Garden City

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GARDEN CITY – What happens when language differences get in the way of understanding the facts pertaining to the COVID-19 vaccine? That’s the challenging reality many in southwest Kansas were facing until two medical professionals came together to start breaking down the barrier.

wstrachan1, flickr Creative Commons

A federal appeals court has upheld the convictions and sentences of three militia members facing decades in prison for their roles in a foiled 2016 plot to massacre Somali Muslims in southwest Kansas.

The 10th Circuit Court of Appeals rejected all the arguments raised by attorneys for Gavin Wright, Curtis Allen and Patrick Stein. The court was not swayed by claims that the men were entrapped and the method of selecting jurors was flawed.

People And The Pandemic, Episode 5: Slai Hung

Aug 3, 2020
Corinne Boyer / Kansas News Service

One western Kansas resident's recovery from COVID-19 was made worse by an unpleasant health care experience.

GARDEN CITY, Kansas — For almost three months, people living in a mobile home neighborhood just east of Garden City’s limits haven’t been able to drink their tap water.

Residents could boil their water to drink and cook. But on June 30, a new health order advised households not to use the water for drinking, cooking, making baby formula or brushing teeth.

GARDEN CITY, Kansas — A legal dispute between two business partners has stalled the construction of a sports complex partially funded by $25.4 million in sales tax money.

That fight over finances, and the pending lawsuit it spawned, could jeopardize the completion of Sports of the World. The project is financed by Kansas Sales Tax Revenue Bonds, or STAR bonds, and championed as a regional tourist draw for western Kansas.

GARDEN CITY, Kansas — Garden City’s hand-dug swimming pool will not be filled for its 98th, and final summer season. The coronavirus is to blame.

However, the western Kansas town won’t be without a pool for long, as city commissioners approved up to $14 million on a new facility at the Big Pool site. It’s still not clear how the new pool will be financed.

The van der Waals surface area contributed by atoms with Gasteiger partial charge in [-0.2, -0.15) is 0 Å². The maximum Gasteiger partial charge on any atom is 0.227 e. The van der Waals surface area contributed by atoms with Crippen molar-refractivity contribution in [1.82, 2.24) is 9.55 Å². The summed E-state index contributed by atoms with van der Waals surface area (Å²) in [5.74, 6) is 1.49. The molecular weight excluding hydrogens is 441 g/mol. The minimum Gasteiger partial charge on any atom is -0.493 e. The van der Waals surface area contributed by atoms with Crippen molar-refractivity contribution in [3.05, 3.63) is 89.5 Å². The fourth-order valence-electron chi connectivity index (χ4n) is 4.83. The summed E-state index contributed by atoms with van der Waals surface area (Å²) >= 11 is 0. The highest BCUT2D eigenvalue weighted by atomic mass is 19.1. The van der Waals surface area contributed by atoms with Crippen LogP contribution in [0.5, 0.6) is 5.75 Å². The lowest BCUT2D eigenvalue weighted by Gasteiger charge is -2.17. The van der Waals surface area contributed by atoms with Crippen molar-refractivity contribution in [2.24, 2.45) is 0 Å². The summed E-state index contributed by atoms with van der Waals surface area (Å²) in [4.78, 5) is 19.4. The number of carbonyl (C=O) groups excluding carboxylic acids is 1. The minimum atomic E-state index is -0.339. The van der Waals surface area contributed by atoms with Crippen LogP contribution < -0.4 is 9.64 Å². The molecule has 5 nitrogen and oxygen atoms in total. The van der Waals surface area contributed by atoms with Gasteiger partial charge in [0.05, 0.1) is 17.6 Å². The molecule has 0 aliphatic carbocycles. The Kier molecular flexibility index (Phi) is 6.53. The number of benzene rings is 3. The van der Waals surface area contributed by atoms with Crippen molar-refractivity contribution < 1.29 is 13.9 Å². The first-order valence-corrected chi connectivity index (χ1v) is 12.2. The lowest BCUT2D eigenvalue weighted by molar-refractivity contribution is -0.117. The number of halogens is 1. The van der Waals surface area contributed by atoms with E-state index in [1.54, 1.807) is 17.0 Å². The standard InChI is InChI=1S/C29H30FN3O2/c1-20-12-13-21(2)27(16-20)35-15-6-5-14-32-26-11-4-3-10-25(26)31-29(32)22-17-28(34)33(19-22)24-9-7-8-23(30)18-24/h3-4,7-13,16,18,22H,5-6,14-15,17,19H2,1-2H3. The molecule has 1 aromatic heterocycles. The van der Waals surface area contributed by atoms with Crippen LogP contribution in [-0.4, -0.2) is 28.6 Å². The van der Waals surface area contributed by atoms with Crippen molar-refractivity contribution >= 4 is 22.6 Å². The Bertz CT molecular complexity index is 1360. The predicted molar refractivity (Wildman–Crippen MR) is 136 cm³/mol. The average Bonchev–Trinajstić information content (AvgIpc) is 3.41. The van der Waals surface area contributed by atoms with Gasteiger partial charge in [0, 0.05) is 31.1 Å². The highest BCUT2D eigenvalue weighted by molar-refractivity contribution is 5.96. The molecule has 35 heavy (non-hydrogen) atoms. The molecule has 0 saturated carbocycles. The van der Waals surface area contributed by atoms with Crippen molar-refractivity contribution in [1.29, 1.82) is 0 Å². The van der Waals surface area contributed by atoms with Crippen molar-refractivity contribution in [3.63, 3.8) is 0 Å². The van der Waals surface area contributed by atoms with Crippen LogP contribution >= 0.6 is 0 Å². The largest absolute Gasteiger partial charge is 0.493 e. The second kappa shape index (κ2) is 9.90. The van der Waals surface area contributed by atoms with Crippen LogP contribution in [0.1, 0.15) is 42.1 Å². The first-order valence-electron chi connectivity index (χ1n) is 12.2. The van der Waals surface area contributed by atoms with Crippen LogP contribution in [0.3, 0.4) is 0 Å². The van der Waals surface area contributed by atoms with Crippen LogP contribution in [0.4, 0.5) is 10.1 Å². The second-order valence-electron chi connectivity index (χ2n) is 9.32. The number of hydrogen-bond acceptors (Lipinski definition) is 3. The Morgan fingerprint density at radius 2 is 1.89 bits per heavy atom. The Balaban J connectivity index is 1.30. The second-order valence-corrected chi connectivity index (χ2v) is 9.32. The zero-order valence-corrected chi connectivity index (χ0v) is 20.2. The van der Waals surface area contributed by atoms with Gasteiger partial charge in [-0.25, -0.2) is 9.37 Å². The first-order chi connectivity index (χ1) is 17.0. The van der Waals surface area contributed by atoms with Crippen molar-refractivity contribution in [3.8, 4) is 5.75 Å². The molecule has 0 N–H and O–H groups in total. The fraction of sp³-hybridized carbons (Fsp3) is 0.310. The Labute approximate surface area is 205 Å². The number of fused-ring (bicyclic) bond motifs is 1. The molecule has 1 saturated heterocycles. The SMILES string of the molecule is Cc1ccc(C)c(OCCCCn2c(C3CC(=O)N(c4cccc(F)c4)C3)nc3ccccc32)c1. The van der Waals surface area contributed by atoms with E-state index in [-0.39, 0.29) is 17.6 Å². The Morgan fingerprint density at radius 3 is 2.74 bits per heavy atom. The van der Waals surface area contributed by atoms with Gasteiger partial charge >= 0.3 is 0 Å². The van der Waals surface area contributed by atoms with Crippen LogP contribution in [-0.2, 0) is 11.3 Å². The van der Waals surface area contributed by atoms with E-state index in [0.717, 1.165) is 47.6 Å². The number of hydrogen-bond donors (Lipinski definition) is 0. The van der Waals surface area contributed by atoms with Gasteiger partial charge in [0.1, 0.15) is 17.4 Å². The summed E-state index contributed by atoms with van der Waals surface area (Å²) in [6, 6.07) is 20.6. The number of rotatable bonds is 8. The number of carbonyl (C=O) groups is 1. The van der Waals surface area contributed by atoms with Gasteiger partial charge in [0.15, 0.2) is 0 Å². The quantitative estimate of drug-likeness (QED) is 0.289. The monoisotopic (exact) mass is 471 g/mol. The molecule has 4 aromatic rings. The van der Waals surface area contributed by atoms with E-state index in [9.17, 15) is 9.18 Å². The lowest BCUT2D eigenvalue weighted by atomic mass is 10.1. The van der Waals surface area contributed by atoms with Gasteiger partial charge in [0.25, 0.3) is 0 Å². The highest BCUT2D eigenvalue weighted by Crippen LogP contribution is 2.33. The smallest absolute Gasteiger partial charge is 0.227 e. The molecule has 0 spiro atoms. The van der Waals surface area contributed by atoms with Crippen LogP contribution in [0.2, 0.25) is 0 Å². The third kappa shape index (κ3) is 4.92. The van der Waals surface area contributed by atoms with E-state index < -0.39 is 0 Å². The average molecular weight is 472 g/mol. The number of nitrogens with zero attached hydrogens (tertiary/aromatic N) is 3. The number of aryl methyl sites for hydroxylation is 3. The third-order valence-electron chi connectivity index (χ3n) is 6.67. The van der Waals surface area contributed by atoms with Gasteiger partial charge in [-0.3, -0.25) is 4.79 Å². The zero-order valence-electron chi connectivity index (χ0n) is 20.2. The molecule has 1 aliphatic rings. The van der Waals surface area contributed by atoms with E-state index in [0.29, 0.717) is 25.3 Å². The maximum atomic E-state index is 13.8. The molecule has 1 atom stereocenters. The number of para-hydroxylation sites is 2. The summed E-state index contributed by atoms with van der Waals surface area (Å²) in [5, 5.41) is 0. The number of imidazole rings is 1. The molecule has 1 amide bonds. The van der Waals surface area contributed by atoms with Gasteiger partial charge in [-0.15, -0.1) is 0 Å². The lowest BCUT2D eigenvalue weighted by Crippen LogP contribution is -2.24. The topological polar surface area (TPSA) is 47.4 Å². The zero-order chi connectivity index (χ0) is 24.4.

Finney County residents will be able to get their haircut or get in a workout in starting Tuesday, despite a rapidly accelerating rate of increase in COVID-19 cases.

Finney County Commissioners — acting as the county’s board of health Monday — decided to follow the state’s reopening plan, which allows hair and nail salons, barber shops and tattoo parlors to open for pre-scheduled appointments. Gyms and fitness centers are also allowed to reopen, but without access to locker rooms or group classes.

Update: Kansas Health Secretary Lee Norman said on Friday that Kansas has now identified 250 cases of COVID-19 among workers at the state's six meatpacking plants. The federal government has sent supplies to test thousands of people in southwest Kansas. Meanwhile, the Centers for Disease Control and Prevention is sending staff to the region.

GARDEN CITY, Kansas — Two western Kansas counties that are home to meatpacking plants have some of the highest counts of the coronavirus in the state. It’s a distinction that comes as the Tyson plant near Garden City said this week it has several cases among its workers.

None of the meatpacking plants, which make up about 25% of the national beef supply according to a Kansas State professor’s estimate, has shared a specific count of workers with a COVID-19 diagnosis. And the state health department leaves it up to county health departments to decide whether to provide the public with detailed case information.

GARDEN CITY, Kansas — Rohingya refugees have made southwest Kansas home, but now a pipeline for family reunification could get cut off.

Myanmar is one of the latest countries where refugees face a new ban on immigrant visas. The country’s Rohingya Muslim minorities have been fleeing genocide since 2015

Last week, President Donald Trump announced a new list of six countries subject to travel restrictions.  

GARDEN CITY, Kansas — Two years after closing an office in Garden City, the federal Drug Enforcement Administration announced this week it’s coming back to town.

The agency’s new setup comes at a time when methamphetamine seizures are on the rise in Finney County and the area’s seen some drug-related shootings. Plus, states are grappling with the fallout of billions of opioids distributed throughout the U.S., and western Kansas has few drug rehabilitation options.

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